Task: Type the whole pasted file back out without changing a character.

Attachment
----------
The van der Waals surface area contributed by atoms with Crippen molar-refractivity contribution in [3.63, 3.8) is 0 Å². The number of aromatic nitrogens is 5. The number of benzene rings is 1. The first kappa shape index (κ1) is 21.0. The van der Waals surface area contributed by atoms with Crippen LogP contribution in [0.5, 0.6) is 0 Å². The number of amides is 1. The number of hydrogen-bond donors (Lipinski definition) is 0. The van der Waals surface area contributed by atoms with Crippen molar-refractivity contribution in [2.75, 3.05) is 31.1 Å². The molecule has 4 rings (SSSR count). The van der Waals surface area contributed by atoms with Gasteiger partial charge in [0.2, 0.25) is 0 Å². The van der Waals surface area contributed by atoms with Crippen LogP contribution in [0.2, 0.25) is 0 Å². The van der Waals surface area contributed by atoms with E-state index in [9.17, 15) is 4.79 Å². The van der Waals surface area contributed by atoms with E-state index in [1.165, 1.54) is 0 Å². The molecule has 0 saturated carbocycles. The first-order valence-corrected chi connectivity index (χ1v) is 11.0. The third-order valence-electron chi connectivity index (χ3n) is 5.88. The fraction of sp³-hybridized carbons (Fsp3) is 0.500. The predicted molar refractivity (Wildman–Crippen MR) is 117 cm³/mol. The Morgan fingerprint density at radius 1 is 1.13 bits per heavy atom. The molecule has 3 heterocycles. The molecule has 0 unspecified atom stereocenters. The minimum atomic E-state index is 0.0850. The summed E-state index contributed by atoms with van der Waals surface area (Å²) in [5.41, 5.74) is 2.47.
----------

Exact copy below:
The van der Waals surface area contributed by atoms with Crippen molar-refractivity contribution in [3.63, 3.8) is 0 Å². The number of aromatic nitrogens is 5. The number of benzene rings is 1. The first kappa shape index (κ1) is 21.0. The van der Waals surface area contributed by atoms with Crippen LogP contribution in [0.5, 0.6) is 0 Å². The number of amides is 1. The number of hydrogen-bond donors (Lipinski definition) is 0. The van der Waals surface area contributed by atoms with Crippen molar-refractivity contribution in [2.75, 3.05) is 31.1 Å². The molecule has 4 rings (SSSR count). The van der Waals surface area contributed by atoms with Gasteiger partial charge in [0.2, 0.25) is 0 Å². The van der Waals surface area contributed by atoms with Crippen LogP contribution in [0.2, 0.25) is 0 Å². The van der Waals surface area contributed by atoms with E-state index in [9.17, 15) is 4.79 Å². The van der Waals surface area contributed by atoms with E-state index in [1.165, 1.54) is 0 Å². The molecule has 0 saturated carbocycles. The first-order valence-corrected chi connectivity index (χ1v) is 11.0. The third-order valence-electron chi connectivity index (χ3n) is 5.88. The fraction of sp³-hybridized carbons (Fsp3) is 0.500. The predicted molar refractivity (Wildman–Crippen MR) is 117 cm³/mol. The Morgan fingerprint density at radius 1 is 1.13 bits per heavy atom. The molecule has 3 heterocycles. The molecule has 0 unspecified atom stereocenters. The minimum atomic E-state index is 0.0850. The summed E-state index contributed by atoms with van der Waals surface area (Å²) in [5.41, 5.74) is 2.47.